Supreme Court rejects Idaho case on prohibiting the insanity defense
Idaho is one of four states that do not permit criminal defendants to claim they are innocent by reason of insanity. On Monday, the US Supreme Court declined to take a case testing whether an insanity defense is a constitutional right.
The US Supreme Court on Monday declined to take up a case from Idaho testing whether the federal Constitution requires states to provide criminal defendants with a right to claim they are innocent by reason of insanity.Skip to next paragraph
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All but four states – Idaho, Montana, Utah, and Kansas – permit criminal defendants to assert the insanity defense. The four states dropped the provision in the early 1980s after John Hinckley was found not guilty by reason of insanity in his attempted assassination of President Ronald Reagan.
The high court has never ruled on whether the 14th Amendment’s due process clause and/or the Eighth Amendment’s ban on cruel and unusual punishment require those four states to provide an insanity defense.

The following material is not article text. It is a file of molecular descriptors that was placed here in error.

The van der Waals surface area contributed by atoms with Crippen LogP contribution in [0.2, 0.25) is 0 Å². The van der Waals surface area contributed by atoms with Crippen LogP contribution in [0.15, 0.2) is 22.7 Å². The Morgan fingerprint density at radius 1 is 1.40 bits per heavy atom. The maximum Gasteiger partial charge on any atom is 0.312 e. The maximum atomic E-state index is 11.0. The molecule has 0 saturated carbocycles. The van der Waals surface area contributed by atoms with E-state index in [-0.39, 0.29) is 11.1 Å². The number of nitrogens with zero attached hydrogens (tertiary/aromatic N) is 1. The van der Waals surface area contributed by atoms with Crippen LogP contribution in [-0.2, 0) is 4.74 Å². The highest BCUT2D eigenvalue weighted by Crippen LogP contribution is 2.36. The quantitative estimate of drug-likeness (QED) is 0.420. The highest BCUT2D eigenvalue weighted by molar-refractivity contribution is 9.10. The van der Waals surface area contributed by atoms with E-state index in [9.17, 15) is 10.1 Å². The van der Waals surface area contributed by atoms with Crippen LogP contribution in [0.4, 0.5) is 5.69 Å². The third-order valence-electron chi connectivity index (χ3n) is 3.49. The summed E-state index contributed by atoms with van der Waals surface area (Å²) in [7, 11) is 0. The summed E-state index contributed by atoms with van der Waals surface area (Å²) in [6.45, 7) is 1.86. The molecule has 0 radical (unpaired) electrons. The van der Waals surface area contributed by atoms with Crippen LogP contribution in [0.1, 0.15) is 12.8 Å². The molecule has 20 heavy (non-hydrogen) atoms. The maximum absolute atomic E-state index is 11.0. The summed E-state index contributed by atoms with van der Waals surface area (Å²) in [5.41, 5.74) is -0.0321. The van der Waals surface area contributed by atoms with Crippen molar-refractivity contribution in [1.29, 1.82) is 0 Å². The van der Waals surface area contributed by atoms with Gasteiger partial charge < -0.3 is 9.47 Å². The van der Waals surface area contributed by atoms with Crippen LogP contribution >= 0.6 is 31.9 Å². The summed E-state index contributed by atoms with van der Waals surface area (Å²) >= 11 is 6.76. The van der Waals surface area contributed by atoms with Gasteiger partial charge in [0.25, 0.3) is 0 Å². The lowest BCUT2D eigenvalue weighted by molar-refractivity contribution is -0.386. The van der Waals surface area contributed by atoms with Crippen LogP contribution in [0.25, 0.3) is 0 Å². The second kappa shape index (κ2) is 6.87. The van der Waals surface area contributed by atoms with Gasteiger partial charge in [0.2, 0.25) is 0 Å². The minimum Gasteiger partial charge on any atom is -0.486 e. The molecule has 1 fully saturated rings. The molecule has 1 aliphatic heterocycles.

The court did not comment on its refusal to take up the case. However, three justices dissented from the action.
“The law has long recognized that criminal punishment is not appropriate for those who, by reason of insanity, cannot tell right from wrong,” wrote Justice Stephen Breyer in a three-page dissent joined by Justices Ruth Bader Ginsburg and Sonia Sotomayor. “If a defendant establishes an insanity defense, he is not criminally liable, though the government may confine him civilly for as long as he continues to pose a danger to himself or to others by reason of his mental illness,” Justice Breyer wrote.
In contrast, Idaho’s law mandates that a defendant’s “mental condition shall not be a defense to any charge of criminal conduct.”
Rather than a blanket insanity defense, Idaho’s approach permits defense lawyers to present evidence at trial that their client’s mental illness undercut his or her ability to form the necessary criminal intent.
Also, judges in Idaho are required at sentencing to consider the defendant’s capacity to appreciate the wrongfulness of the criminal conduct.
The issue arose in an appeal on behalf of John Joseph Delling, who pleaded guilty to two counts of second-degree murder and was sentenced to life in prison.
Mr. Delling, who has a history of mental illness, was under the delusion that former high school classmates and other associates were attempting to sap his “energy” and deplete his “power” in a way that would eventually kill him. Instead of allowing that to happen, Delling drew up a list of seven people he believed he needed to kill to save his own life.